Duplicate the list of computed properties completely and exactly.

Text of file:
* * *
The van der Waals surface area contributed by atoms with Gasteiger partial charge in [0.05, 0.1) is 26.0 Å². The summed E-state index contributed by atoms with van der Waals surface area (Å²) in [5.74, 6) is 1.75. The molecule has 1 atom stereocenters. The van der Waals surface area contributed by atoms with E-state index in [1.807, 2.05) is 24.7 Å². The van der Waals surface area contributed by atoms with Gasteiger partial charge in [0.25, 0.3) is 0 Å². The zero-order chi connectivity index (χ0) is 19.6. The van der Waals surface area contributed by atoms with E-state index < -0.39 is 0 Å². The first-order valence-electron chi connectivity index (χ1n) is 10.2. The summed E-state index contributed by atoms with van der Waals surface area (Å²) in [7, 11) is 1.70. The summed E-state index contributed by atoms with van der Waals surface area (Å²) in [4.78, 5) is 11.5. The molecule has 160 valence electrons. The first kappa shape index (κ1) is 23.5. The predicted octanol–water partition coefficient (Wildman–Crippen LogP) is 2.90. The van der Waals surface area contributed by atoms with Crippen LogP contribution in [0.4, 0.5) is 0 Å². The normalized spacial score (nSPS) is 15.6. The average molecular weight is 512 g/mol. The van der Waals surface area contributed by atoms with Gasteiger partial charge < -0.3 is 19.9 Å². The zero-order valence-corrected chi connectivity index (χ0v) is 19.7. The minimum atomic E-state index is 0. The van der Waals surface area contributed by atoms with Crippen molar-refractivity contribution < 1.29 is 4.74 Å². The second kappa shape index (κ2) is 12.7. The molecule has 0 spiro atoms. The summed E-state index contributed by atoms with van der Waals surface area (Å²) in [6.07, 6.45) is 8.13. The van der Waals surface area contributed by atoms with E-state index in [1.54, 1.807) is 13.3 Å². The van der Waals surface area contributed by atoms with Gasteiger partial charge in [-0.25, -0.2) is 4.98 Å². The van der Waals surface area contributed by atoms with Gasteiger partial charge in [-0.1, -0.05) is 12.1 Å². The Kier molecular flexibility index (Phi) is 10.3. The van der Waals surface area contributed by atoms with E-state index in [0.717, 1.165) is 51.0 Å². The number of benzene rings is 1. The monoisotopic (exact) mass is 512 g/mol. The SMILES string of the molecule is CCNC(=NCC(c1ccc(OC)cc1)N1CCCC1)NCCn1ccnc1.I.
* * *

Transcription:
The van der Waals surface area contributed by atoms with Gasteiger partial charge in [0.05, 0.1) is 26.0 Å². The summed E-state index contributed by atoms with van der Waals surface area (Å²) in [5.74, 6) is 1.75. The molecule has 1 atom stereocenters. The van der Waals surface area contributed by atoms with E-state index in [1.807, 2.05) is 24.7 Å². The van der Waals surface area contributed by atoms with Gasteiger partial charge in [0.25, 0.3) is 0 Å². The zero-order chi connectivity index (χ0) is 19.6. The van der Waals surface area contributed by atoms with E-state index < -0.39 is 0 Å². The first-order valence-electron chi connectivity index (χ1n) is 10.2. The summed E-state index contributed by atoms with van der Waals surface area (Å²) in [7, 11) is 1.70. The summed E-state index contributed by atoms with van der Waals surface area (Å²) in [4.78, 5) is 11.5. The molecule has 160 valence electrons. The first kappa shape index (κ1) is 23.5. The predicted octanol–water partition coefficient (Wildman–Crippen LogP) is 2.90. The van der Waals surface area contributed by atoms with Crippen LogP contribution in [0.4, 0.5) is 0 Å². The normalized spacial score (nSPS) is 15.6. The average molecular weight is 512 g/mol. The van der Waals surface area contributed by atoms with Gasteiger partial charge < -0.3 is 19.9 Å². The zero-order valence-corrected chi connectivity index (χ0v) is 19.7. The minimum atomic E-state index is 0. The van der Waals surface area contributed by atoms with Crippen molar-refractivity contribution < 1.29 is 4.74 Å². The second kappa shape index (κ2) is 12.7. The molecule has 0 spiro atoms. The summed E-state index contributed by atoms with van der Waals surface area (Å²) in [6.07, 6.45) is 8.13. The van der Waals surface area contributed by atoms with E-state index in [1.54, 1.807) is 13.3 Å². The van der Waals surface area contributed by atoms with Gasteiger partial charge in [-0.25, -0.2) is 4.98 Å². The van der Waals surface area contributed by atoms with Gasteiger partial charge in [-0.1, -0.05) is 12.1 Å². The Kier molecular flexibility index (Phi) is 10.3. The van der Waals surface area contributed by atoms with E-state index in [0.717, 1.165) is 51.0 Å². The number of benzene rings is 1. The monoisotopic (exact) mass is 512 g/mol. The SMILES string of the molecule is CCNC(=NCC(c1ccc(OC)cc1)N1CCCC1)NCCn1ccnc1.I.